With a surplus of commercial and retail space, it is a prime opportunity for cites to pursue mixed-use development, meet demands for affordable housing, and make urban centers more walkable, according to Laurie-Anne Sayles, a councilmember in Gaithersburg, Maryland. “This is a prime opportunity for local governments to attract retailers that are going to repurpose empty city spaces in a new way to engage with residents.”
There are indications countrywide of the trend toward mixed-use projects. In Miami-Dade County, Florida, commissioners just approved a $1.17 billion lease for a 43-acre mixed-use project of 1,700‑plus homes, retail space, a hotel, and a school. The former Niagara Falls retail shopping center is getting new life as a mixed-use development with retail and tourist attractions.
Where retailers will locate in cities is unclear, according to Mandel. Little clusters of shops could increasingly dominate but downtown malls may also experience a surge in popularity. Retail will respond to consumer demand, but “It’s not yet entirely clear what people want,” he said. “And is it work-from-home? Is it going back to the office?”
For some retailers it could be a time of complicated transition, depending on where jobs come back. “Some retailers might find that they are not in the right place,” he said. “But overall, there is more demand for retail than people probably think.”
While questions remain, it seems clear that the pandemic has caused the division between work, life, shopping, and home to erode. Communities are likely to evolve to promote a more seamless blend of all these experiences — and that’s a good thing, according to the NLC report. “The colocation of retail, public, and residential space benefits all,” it concludes.
“It’s crucial to meet customers where they are,” added Rainwater. Whether that is online from their homes, or in brick-and-mortar storefronts in their neighborhoods, or in city centers. “The flexibility of shopping from the location most convenient for the customer will remain a primary driver of sales.”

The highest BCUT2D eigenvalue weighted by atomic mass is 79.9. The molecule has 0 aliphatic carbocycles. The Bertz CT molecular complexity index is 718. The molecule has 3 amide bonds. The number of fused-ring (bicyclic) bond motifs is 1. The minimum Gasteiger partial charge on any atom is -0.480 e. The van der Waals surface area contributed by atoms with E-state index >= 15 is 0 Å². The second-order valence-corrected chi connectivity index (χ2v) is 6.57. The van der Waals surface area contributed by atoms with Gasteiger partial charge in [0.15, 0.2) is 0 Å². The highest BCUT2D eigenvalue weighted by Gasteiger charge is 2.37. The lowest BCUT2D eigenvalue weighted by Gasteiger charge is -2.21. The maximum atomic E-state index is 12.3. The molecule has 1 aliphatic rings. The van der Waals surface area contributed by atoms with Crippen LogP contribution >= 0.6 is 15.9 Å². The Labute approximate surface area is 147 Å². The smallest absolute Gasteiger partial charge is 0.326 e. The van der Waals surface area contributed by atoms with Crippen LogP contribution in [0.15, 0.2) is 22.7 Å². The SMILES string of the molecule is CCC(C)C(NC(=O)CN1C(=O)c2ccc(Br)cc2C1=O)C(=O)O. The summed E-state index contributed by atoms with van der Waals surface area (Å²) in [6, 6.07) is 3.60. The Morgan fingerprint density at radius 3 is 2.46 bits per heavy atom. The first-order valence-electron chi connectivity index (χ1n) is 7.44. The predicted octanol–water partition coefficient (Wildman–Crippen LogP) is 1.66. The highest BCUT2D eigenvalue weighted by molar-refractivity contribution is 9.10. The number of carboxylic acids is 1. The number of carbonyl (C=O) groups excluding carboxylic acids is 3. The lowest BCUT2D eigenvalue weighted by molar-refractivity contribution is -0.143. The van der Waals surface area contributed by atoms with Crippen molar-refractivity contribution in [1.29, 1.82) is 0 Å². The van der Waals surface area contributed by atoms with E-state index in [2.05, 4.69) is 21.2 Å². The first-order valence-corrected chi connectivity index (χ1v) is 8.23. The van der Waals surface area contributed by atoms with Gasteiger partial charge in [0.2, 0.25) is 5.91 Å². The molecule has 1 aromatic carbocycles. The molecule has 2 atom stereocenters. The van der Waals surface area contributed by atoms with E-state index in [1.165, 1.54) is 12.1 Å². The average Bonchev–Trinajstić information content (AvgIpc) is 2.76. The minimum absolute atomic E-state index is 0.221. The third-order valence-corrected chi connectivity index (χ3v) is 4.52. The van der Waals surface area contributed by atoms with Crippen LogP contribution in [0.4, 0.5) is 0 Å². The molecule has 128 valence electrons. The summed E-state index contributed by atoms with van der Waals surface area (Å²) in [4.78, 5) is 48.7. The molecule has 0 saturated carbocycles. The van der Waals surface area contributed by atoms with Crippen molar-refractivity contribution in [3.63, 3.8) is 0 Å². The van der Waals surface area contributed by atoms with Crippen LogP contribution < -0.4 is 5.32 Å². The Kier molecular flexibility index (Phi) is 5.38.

Retail evolution is expected to respond to shifting demands, with localization of retail emerging as a trend. Retail will continue to expand beyond storefronts in business districts and into other parts of the community, according to the report. The success of “buy local” movements during the pandemic and an emphasis on hiring local workers will persist as many retailers look to participate more fully in their cities and build strong business communities.
“Decentralized retail and the formation of neighborhood community hubs need to be prioritized,” according to the NLC. “The 15-minute city, in which most residents can meet their needs within a short walk or bike ride from their home, has been gaining traction again.”
There is a post-pandemic gap between what communities need, what consumers want, and how retail is delivered. Aligning those interests requires cities to support retail evolution and to be proactive, according to the NLC.
“With continuing changes in the demand for commercial space and the desire for decentralized retail, cities will have to take the lead in developing solutions,” it concludes. For some cities, that will require addressing underutilized office and retail spaces, especially in core business areas.
Given that business travel to many cities remains sluggish to the detriment of related retail services like hotels, restaurants, and car rentals, “these cities must be active in repurposing spaces to serve community needs,” the report reads. “This could mean transitioning commercial office spaces to residential and encouraging residents to move back downtown. In contrast, other cities will have to adapt to assist retail moving into their communities.”
As cities begin to support the filling of empty storefronts or encourage distributed retail areas across the community, they should consider whether zoning is too restrictive for potential low impact uses of space, the NLC believes. For example, it thinks that small‑scale or artisan manufacturing can be a good companion to retail evolution, citing the positive experience of Nashville, Tennessee, after it added artisan manufacturing as a permitted land use to its code. Such businesses draw in customers interested in seeing the production process and are quiet, clean neighbors to traditional retail establishments, according to the NLC. Cities that have made it easier to establish pop-up businesses in empty spaces have also seen positive impacts, the group says.
Cities also need to look at diversifying, to help claw back from the pandemic-fueled recession and to create more resilient business development and job growth. “A diverse local retail economy will prove crucial,” the report insists.
Threatening Retail Evolution
Crime is a complicating factor in cities’ relationship with retail. Specifically, lax enforcement can work at cross purposes with efforts to build a vibrant retail environment. The situation in San Francisco underscores the risk of crime hijacking a city’s retail landscape, with shoplifting currently running retailers out of town and altering store hours.